While there is a lot of information on the internet and in books on how to build a retaining wall, a lot of skill and knowledge is required to install a wall that is going to not only do its job, but last more than a couple of years.

Most walls are not built correctly whether from contractors and/or homeowners cutting corners by not using enough material (gravel) or not following proper specifications ( digging the trench deep enough).

If you drive around any neighbourhood you will easily be able to find dozens of retaining walls that have failed, or are in the process of failing. This is even true for walls that are not that old, or walls that are built out of concrete that were installed incorrectly. 

To build a structural retaining wall takes considerable effort, and skill.

To build a reinforced retaining wall that will last, it takes the proper hand tools, gas powered concrete saw, laser level for perfect accuracy, string lines for straight and true walls, and the combined construction experience to put all this together, and to address potential issues before they become a problem.

There is also a fitness requirement, ability to handle stress, and working in the elements. As well as a skill to run heavy equipment: Excavators, skid steers, dump trucks etc.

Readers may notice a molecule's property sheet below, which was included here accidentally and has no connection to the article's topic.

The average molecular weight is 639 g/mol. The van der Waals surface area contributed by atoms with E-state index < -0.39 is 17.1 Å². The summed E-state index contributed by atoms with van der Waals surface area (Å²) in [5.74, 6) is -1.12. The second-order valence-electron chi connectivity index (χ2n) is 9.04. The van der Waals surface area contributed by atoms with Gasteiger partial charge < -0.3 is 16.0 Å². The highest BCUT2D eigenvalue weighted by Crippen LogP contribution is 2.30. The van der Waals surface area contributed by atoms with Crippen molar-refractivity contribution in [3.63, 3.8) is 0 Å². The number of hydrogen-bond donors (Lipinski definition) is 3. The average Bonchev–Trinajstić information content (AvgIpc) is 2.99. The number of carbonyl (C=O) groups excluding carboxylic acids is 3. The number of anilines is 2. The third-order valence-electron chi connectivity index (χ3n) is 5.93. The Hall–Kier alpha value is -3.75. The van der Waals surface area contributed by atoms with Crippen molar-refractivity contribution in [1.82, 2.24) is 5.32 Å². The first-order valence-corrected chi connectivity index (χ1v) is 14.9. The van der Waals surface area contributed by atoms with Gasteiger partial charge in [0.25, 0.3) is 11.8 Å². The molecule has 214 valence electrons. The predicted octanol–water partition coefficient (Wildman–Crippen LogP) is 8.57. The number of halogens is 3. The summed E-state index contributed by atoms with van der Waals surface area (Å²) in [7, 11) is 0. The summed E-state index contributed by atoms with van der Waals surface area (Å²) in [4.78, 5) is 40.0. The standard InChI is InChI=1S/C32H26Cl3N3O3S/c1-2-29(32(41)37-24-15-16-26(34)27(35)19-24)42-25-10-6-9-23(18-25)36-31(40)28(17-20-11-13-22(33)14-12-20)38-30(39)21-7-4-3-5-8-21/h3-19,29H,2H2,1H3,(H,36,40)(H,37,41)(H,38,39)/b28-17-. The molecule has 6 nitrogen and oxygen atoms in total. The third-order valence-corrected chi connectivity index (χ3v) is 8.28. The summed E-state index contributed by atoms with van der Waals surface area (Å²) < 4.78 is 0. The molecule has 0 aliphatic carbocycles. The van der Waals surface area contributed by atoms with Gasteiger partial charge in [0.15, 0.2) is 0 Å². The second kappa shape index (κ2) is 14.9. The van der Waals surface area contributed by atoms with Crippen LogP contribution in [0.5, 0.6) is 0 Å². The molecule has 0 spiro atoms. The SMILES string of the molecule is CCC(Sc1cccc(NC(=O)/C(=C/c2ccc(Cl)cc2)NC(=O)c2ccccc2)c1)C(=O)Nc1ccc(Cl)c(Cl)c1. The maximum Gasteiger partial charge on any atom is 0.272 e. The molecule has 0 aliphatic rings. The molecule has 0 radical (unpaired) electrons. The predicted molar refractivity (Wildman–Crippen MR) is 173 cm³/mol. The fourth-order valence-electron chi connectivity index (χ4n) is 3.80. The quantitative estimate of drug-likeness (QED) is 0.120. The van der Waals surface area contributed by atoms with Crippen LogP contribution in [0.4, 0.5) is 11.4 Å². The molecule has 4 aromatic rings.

From our experience, unless you are homeowner that has had professional training on how to build a retaining wall it is best to hire a contractor rather than DIY a retaining wall.

What “add ons” you would like for your retaining wall

Retaining walls that are built properly can be a focal point in their own right, but there are some extras that homeowners can add on to their wall that can really enhance the beauty of both the retaining wall and the landscape around it.

Curves Or Tiers

If you want to take your focal point to the next level consider adding curves to your wall, or having a tier in your wall.

Avoiding a typical straight wall will give your retaining wall a unique look.

Flower Beds

Consider what type of plants and flowers are going to be in front of, on top of, and around your wall, and adding colourful  flowers can enhance your walls look, and keep it looking nice and fresh.

Lights

Nothing makes a retaining wall look better than adding some sort of light. In the summertime the lights will add ambiance as you bbq and hang out around a fire, and in the winter will give a cozy feel to your outdoor space.

Stairs

Incorporating stairs into your retaining wall not only allows you to reach what is above your wall, but add a look of luxury.

 

Before having a retaining wall installed take the time to ensure that you have a plan, a capable contractor to do the job, and know the style and look you want for your wall.

This will prevent you from regretting getting your wall done, and allow you to enjoy this investment.